Pets, Vets, and COVID-19

by Michelle C. Pardo

In these difficult pandemic times, medical talent and personal protective equipment (PPE) have become the most treasured and necessary resources as our nation battles this fast-moving virus.  States and municipalities have been forced to think outside the box to try to source more equipment and identify additional, trained professionals to address the escalating needs of those individuals and facilities treating COVID-19 patients.Pennsylvania’s Department of Agriculture has done just that.  It announced that it was temporarily waiving the requirement that dogs and cats be spayed and neutered prior to adoption.  Shelters and rescue organizations have continued to adopt out animals during the shelter-in-place period, particularly to avoid overcrowding at shelter facilities that may also be experiencing staff shortages due to coronavirus infection.  The waiver is designed to preserve scarce PPE for human healthcare workers and minimize veterinary and staff contact.  While compliance with the spay/neuter regulation is temporarily waived, adopters are required to follow-up and obtain the procedures within 120 days after adoption.  Re-evaluation of that time period will be reviewed if necessary, given the fluid nature and duration of the pandemic.

Ilinois has also been on the hunt for additional medical resources, including PPE and ventilators,  and trained professionals who can treat patients and operate life-saving equipment.  The “Illinois Helps” website (www.illinoishelps.net) hosts a list where veterinarians who are interested in lending assistance and training to human medicine can register and potentially be activated to “work in a hospital surge or alternative housing setting.”  Through Illinois Helps, volunteers can get licensing and background checks completed; a prerequisite to working in a human care setting.  Like many states, Illinois is accepting donations of PPE from veterinarians, veterinary schools or other facilities that do not have a pressing need to use the equipment or otherwise have a surplus.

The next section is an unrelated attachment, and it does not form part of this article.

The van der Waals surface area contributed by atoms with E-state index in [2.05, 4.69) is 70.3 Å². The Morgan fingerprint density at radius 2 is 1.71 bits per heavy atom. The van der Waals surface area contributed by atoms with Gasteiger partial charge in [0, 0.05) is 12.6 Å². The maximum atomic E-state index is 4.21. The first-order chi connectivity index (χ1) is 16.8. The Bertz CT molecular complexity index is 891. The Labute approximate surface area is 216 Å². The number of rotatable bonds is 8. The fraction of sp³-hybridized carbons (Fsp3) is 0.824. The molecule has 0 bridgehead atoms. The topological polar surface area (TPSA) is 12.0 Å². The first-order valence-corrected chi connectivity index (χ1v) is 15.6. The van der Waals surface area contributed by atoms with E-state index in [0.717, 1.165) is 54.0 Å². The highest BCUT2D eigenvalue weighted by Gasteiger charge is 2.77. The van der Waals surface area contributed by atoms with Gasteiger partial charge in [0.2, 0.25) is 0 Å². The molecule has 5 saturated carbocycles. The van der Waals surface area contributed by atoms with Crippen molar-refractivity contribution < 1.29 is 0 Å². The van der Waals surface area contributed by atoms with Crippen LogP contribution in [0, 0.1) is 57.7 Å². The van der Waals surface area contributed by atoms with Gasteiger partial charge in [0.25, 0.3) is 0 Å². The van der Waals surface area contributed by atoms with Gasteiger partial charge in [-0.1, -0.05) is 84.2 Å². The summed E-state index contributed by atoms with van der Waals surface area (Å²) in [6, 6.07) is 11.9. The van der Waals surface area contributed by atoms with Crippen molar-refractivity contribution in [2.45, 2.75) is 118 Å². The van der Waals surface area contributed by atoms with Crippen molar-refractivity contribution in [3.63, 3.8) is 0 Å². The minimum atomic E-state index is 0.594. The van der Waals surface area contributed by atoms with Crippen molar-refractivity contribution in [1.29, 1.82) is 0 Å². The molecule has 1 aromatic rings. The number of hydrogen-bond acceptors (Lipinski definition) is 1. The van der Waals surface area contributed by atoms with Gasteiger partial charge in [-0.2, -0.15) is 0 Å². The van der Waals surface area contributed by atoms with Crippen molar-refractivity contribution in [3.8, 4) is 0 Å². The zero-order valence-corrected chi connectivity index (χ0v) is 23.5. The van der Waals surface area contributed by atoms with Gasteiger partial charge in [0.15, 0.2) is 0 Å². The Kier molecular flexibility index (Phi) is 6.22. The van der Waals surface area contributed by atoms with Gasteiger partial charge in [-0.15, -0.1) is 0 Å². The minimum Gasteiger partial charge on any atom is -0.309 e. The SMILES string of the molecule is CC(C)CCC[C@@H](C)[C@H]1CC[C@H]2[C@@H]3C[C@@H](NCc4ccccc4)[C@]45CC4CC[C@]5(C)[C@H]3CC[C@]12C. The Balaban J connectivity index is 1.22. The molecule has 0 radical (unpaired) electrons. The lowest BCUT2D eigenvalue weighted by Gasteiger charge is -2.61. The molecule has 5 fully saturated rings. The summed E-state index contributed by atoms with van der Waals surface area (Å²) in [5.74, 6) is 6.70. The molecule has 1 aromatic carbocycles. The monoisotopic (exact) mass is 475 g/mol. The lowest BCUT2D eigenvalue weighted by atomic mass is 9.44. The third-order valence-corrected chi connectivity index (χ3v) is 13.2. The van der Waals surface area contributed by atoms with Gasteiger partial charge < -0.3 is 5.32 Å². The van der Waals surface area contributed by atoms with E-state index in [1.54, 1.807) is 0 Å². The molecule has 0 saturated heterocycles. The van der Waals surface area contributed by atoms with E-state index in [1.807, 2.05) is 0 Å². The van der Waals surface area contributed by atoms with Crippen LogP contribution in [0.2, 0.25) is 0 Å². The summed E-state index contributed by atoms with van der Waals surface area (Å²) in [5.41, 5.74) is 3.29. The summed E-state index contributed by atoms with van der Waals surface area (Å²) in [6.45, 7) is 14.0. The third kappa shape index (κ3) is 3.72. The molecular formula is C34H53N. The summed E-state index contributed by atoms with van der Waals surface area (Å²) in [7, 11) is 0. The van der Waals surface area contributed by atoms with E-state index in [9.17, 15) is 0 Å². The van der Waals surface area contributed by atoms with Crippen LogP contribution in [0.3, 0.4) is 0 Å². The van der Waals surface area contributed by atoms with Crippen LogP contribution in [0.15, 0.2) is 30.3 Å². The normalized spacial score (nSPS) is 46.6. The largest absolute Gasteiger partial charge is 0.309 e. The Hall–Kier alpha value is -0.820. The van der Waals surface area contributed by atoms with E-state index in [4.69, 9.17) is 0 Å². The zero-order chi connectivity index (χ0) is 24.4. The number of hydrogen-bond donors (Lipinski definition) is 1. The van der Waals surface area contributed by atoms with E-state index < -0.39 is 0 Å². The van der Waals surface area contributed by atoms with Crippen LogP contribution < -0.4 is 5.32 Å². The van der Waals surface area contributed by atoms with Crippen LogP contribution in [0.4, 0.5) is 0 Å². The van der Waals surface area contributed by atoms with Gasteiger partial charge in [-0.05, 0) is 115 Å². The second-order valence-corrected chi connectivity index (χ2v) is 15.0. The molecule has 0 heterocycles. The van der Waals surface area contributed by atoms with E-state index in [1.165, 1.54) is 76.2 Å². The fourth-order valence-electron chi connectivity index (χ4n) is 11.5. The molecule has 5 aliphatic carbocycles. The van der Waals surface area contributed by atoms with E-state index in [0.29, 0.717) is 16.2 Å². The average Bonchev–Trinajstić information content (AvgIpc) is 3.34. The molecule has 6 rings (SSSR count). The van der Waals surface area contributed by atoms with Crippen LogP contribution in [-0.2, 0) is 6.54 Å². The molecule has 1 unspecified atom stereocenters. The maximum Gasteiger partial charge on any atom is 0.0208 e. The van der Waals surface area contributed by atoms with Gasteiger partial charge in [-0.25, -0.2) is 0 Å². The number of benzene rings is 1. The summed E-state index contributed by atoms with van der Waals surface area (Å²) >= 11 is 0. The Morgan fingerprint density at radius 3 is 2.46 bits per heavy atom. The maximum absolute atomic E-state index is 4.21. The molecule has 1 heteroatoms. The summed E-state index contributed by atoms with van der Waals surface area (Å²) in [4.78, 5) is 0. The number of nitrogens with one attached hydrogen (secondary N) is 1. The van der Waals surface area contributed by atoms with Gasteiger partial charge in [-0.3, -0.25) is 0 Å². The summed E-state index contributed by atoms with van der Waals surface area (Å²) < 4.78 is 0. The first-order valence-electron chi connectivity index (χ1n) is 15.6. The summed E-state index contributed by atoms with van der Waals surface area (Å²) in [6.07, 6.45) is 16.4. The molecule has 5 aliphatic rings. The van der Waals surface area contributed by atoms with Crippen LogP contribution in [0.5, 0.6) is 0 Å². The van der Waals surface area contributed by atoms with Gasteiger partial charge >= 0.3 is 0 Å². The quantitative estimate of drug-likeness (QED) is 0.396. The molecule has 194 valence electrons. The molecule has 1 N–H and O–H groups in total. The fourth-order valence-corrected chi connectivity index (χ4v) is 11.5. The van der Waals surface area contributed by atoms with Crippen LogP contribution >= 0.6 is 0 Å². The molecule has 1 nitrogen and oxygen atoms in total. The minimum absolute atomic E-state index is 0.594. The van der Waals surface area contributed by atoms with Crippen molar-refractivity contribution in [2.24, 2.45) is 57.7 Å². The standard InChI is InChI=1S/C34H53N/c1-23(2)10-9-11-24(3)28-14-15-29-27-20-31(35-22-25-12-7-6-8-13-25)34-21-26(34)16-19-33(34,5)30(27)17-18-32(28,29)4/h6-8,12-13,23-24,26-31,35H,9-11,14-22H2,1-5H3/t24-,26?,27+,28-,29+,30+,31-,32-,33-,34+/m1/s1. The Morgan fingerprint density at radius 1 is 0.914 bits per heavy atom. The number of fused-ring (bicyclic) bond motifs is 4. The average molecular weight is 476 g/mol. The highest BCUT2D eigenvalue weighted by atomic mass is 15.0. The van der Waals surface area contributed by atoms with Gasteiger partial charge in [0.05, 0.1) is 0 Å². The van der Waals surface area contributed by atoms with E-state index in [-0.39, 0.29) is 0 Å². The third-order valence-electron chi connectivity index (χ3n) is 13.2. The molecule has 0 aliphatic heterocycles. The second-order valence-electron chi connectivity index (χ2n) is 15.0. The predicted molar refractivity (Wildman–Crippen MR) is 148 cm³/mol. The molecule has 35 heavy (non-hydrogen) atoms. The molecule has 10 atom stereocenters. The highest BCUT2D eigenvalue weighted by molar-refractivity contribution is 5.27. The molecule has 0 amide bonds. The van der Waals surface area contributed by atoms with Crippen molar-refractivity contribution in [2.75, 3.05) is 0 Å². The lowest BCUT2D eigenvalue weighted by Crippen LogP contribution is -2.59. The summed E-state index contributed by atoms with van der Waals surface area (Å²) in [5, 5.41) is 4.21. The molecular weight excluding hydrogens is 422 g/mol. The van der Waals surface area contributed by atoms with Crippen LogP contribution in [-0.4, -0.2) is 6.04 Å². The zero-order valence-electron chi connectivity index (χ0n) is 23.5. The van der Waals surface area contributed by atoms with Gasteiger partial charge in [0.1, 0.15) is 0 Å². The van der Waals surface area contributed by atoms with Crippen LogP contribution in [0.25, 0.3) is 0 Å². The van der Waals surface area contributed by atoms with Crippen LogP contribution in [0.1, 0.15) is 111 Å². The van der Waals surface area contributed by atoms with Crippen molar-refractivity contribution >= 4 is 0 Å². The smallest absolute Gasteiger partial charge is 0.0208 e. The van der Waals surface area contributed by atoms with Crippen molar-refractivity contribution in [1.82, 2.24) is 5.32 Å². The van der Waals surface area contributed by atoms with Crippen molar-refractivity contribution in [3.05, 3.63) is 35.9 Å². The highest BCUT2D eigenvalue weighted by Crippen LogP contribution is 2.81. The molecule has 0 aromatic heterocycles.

Many veterinary hospitals and facilities utilize ventilators that were made for human healthcare and veterinarians therefore have the expertise to use the equipment or potentially lend their medical equipment to hospitals in need.  While veterinarians are not likely to be the first-line health care professionals treating COVID-19 patients, they can provide technical help while being supervised by MDs.

The donation of PPE and medical supplies has been encouraged by the American Veterinary Medical Association (AVMA), the nation’s leading advocacy group for the veterinary profession.  The AVMA has issued this statement to its members:

“The veterinary profession will need to do its part, so it’s critical that veterinarians think strategically about how to conserve.  As an example, because of the need to conserve PPE, and within the context of professional judgment, veterinarians should consider postponing elective surgical procedures as long as doing so is medically appropriate.”

AVMA, Latest COVID-19 Update Emailed to Our Members (3/19/2020).

The AVMA has also been active in urging states to designate veterinary medical practices as “essential” businesses so that they may continue to operate during state shelter-in-place orders and provide veterinary services to animals in need.

Although the headlines have not been focused on this, some have asked whether the COVID-19 virus is transmissible between humans and pets.  According to the Centers for Disease Control (CDC):

  • Coronaviruses are a large family of viruses. Some cause illness in people, and others cause illness in certain types of animals.
  • Coronaviruses that infect animals can sometimes be spread to people, but this is rare.
  • We do not know the exact source of the current outbreak of coronavirus disease 2019 (COVID-19). The first infections were linked to a live animal market, but the virus is now spreading from person to person.
  • CDC is aware of a very small number of pets outside the United States reported to be infected with the virus that causes COVID-19 after close contact with people with COVID-19.
  • We do not have evidence that companion animals, including pets, can spread COVID-19.

As with many aspects of the virus, scientific information is being obtained daily.  In the meantime, any methods to direct resources to our healthcare workers on the front lines is of paramount importance.